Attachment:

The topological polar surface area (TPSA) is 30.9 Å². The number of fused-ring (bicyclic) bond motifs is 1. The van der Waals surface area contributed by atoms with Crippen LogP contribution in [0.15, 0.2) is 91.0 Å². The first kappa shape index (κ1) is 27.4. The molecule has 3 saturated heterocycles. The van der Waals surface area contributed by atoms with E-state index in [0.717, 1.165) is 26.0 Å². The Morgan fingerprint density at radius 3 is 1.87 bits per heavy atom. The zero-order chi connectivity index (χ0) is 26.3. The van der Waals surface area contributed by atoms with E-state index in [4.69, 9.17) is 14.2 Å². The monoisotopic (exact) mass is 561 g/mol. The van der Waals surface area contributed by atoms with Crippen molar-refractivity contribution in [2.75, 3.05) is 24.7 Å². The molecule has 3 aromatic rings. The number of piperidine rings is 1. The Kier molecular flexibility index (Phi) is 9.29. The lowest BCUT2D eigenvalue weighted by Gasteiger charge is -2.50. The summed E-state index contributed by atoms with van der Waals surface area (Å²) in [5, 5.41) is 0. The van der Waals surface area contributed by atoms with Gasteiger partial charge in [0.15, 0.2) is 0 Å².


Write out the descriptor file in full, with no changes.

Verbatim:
The topological polar surface area (TPSA) is 30.9 Å². The number of fused-ring (bicyclic) bond motifs is 1. The van der Waals surface area contributed by atoms with Crippen LogP contribution in [0.15, 0.2) is 91.0 Å². The first kappa shape index (κ1) is 27.4. The molecule has 3 saturated heterocycles. The van der Waals surface area contributed by atoms with E-state index in [0.717, 1.165) is 26.0 Å². The Morgan fingerprint density at radius 3 is 1.87 bits per heavy atom. The zero-order chi connectivity index (χ0) is 26.3. The van der Waals surface area contributed by atoms with E-state index in [4.69, 9.17) is 14.2 Å². The monoisotopic (exact) mass is 561 g/mol. The van der Waals surface area contributed by atoms with Crippen molar-refractivity contribution in [2.75, 3.05) is 24.7 Å². The molecule has 3 aromatic rings. The number of piperidine rings is 1. The Kier molecular flexibility index (Phi) is 9.29. The lowest BCUT2D eigenvalue weighted by Gasteiger charge is -2.50. The summed E-state index contributed by atoms with van der Waals surface area (Å²) in [5, 5.41) is 0. The van der Waals surface area contributed by atoms with Gasteiger partial charge in [0.15, 0.2) is 0 Å².